Irving controversially remarked: "There were no gas chambers at Auschwitz. It makes no sense to transport people from Amsterdam, Vienna, and Brussels 500 kilometers to Auschwitz simply to liquidate them [when] it can be done 8 kilometers from the city where they live." The historian challenged any person to come up with an authentic written order by Hitler for the Holocaust.
Irving then wrote The War Path in 1978, with similar views on World War II. In 1987 he wrote a very ugly biography of Churchill, showing him as an alcoholic who sold out the British Empire and blamed him for "turning Britain against its natural ally, Germany".
By the 1980s, Irving was banned from entering Austria. In the 1990s he was banned from entering Germany as well. The same applied to South Africa, Australia, and Canada in 1992. In September 2004, New Zealand declared that he would not be allowed to enter the country to give lectures at the National Press Club. He defied the ban and tried to go but was arrested in Austria. In court he tried to change discourse, but Austrian authorities did not believe him and at the time of writing he still languishes in jail. He had tried to revoke ideas he had promoted for years by saying: "The Nazis did murder millions of Jews. I made a mistake by saying there were no gas chambers, I am absolutely without doubt that the Holocaust took place. I apologize for those few I might have offended."
Learning from Syrian history
It is a funny world with funny double standards indeed. To make things easier for everybody - especially the oversensitive millions in all faiths - it is safe to say that critical issues such as the Holocaust become red lines that should not be crossed. In saying that, we can assume that Fallaci, Benedict and Irving all committed mistakes.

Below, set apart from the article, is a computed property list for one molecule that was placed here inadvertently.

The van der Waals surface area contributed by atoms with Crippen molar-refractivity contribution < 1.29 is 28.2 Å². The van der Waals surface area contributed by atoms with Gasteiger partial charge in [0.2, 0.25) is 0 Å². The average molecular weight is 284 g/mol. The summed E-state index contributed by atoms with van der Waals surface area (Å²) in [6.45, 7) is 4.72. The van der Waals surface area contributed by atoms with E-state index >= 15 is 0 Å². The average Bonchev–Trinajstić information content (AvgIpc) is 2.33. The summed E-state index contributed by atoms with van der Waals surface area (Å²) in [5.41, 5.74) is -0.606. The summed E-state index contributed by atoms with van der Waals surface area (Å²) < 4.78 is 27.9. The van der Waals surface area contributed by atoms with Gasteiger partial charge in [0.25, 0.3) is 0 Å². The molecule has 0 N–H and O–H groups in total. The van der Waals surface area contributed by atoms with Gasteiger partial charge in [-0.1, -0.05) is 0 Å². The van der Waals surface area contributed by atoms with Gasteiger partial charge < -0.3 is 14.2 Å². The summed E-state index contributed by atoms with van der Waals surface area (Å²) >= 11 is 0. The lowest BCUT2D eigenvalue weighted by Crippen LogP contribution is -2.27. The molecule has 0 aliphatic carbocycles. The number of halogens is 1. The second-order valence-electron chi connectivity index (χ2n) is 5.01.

Offending others for the sake of free speech should not be tolerated. Yes, the Holocaust did happen, and it would be a crime to say that it did not. But my own word of advice to the Muslim community is to think big and avoid the trappings of critical articles, comments here and there, or cartoons. Islam is much greater than these small, really small, issues.
Seventy years ago, in April 1928, a 20-year-old girl named Nazira Zayn al-Din wrote a book called Unveiling and Veiling, saying she had read, understood and interpreted the Holy Koran. Therefore, she said, she had the authority and analytical skills to challenge the teachings of Islam's clerics, men who were far older and wiser than she. Her interpretation of Islam, she boldly said, was that the veil was un-Islamic. If a woman was forced to wear the veil by her father, husband or brother, Zayn al-Din argued, then she should take him to court. Other ideas presented by her were that men and woman should mix socially because this develops moral progress, and that both sexes should be educated in the same classrooms. Men and women, she said, should equally be able to hold public office and vote in government elections.
They must be free to study the Koran themselves, and it should not be dictated on them by an oppressive older generation of clerics, she said. Finally, Zayn al-Din compared the "veiled" Muslim world to the "unveiled" one, saying the unveiled one was better because reason reigned, rather than religion.